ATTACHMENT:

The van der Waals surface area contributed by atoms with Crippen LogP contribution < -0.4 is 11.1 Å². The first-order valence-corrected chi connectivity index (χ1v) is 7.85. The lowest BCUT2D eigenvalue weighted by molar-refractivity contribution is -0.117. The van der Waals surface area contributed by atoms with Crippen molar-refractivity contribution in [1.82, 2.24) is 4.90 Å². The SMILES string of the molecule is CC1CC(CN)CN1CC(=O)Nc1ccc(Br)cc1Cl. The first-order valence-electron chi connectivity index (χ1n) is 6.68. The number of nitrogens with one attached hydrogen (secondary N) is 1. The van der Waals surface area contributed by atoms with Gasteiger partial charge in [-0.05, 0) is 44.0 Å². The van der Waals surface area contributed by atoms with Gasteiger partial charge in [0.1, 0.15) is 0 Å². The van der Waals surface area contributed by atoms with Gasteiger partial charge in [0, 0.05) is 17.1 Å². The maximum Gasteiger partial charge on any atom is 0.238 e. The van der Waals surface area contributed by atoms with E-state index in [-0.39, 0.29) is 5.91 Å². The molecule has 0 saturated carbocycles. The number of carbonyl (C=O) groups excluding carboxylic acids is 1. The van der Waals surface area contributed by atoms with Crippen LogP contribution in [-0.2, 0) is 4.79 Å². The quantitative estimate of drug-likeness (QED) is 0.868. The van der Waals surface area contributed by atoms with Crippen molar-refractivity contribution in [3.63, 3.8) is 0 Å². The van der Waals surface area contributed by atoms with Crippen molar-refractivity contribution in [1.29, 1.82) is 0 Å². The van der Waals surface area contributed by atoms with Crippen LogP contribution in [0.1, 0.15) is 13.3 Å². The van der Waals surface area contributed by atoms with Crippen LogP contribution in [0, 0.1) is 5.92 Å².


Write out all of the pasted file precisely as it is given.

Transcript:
The van der Waals surface area contributed by atoms with Crippen LogP contribution < -0.4 is 11.1 Å². The first-order valence-corrected chi connectivity index (χ1v) is 7.85. The lowest BCUT2D eigenvalue weighted by molar-refractivity contribution is -0.117. The van der Waals surface area contributed by atoms with Crippen molar-refractivity contribution in [1.82, 2.24) is 4.90 Å². The SMILES string of the molecule is CC1CC(CN)CN1CC(=O)Nc1ccc(Br)cc1Cl. The first-order valence-electron chi connectivity index (χ1n) is 6.68. The number of nitrogens with one attached hydrogen (secondary N) is 1. The van der Waals surface area contributed by atoms with Gasteiger partial charge in [-0.05, 0) is 44.0 Å². The van der Waals surface area contributed by atoms with Gasteiger partial charge in [0.1, 0.15) is 0 Å². The van der Waals surface area contributed by atoms with Gasteiger partial charge in [0, 0.05) is 17.1 Å². The maximum Gasteiger partial charge on any atom is 0.238 e. The van der Waals surface area contributed by atoms with E-state index in [-0.39, 0.29) is 5.91 Å². The molecule has 0 saturated carbocycles. The number of carbonyl (C=O) groups excluding carboxylic acids is 1. The van der Waals surface area contributed by atoms with Crippen LogP contribution in [-0.2, 0) is 4.79 Å². The quantitative estimate of drug-likeness (QED) is 0.868. The van der Waals surface area contributed by atoms with Crippen molar-refractivity contribution in [3.63, 3.8) is 0 Å². The van der Waals surface area contributed by atoms with Crippen molar-refractivity contribution in [1.29, 1.82) is 0 Å². The van der Waals surface area contributed by atoms with Crippen LogP contribution in [0.1, 0.15) is 13.3 Å². The van der Waals surface area contributed by atoms with Crippen LogP contribution in [0, 0.1) is 5.92 Å².